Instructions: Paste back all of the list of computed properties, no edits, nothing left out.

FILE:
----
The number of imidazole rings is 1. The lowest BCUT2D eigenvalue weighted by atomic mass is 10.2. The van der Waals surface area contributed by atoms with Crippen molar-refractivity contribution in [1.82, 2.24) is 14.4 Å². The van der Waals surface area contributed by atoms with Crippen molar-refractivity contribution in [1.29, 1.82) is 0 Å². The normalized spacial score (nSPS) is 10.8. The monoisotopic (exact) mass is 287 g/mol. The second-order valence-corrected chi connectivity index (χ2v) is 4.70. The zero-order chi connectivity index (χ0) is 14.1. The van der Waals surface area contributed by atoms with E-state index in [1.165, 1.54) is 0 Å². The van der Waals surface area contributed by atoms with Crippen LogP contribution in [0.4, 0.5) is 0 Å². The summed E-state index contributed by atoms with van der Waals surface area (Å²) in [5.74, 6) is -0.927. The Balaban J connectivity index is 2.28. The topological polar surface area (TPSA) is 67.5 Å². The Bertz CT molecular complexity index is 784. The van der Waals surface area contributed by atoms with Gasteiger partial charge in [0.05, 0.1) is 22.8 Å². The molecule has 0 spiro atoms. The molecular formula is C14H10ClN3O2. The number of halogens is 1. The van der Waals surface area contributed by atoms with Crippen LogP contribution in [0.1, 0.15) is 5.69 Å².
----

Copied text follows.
The number of imidazole rings is 1. The lowest BCUT2D eigenvalue weighted by atomic mass is 10.2. The van der Waals surface area contributed by atoms with Crippen molar-refractivity contribution in [1.82, 2.24) is 14.4 Å². The van der Waals surface area contributed by atoms with Crippen molar-refractivity contribution in [1.29, 1.82) is 0 Å². The normalized spacial score (nSPS) is 10.8. The monoisotopic (exact) mass is 287 g/mol. The second-order valence-corrected chi connectivity index (χ2v) is 4.70. The zero-order chi connectivity index (χ0) is 14.1. The van der Waals surface area contributed by atoms with E-state index in [1.165, 1.54) is 0 Å². The van der Waals surface area contributed by atoms with Crippen LogP contribution in [0.4, 0.5) is 0 Å². The summed E-state index contributed by atoms with van der Waals surface area (Å²) in [5.74, 6) is -0.927. The Balaban J connectivity index is 2.28. The topological polar surface area (TPSA) is 67.5 Å². The Bertz CT molecular complexity index is 784. The van der Waals surface area contributed by atoms with Gasteiger partial charge in [0.05, 0.1) is 22.8 Å². The molecule has 0 spiro atoms. The molecular formula is C14H10ClN3O2. The number of halogens is 1. The van der Waals surface area contributed by atoms with Crippen LogP contribution in [0.1, 0.15) is 5.69 Å².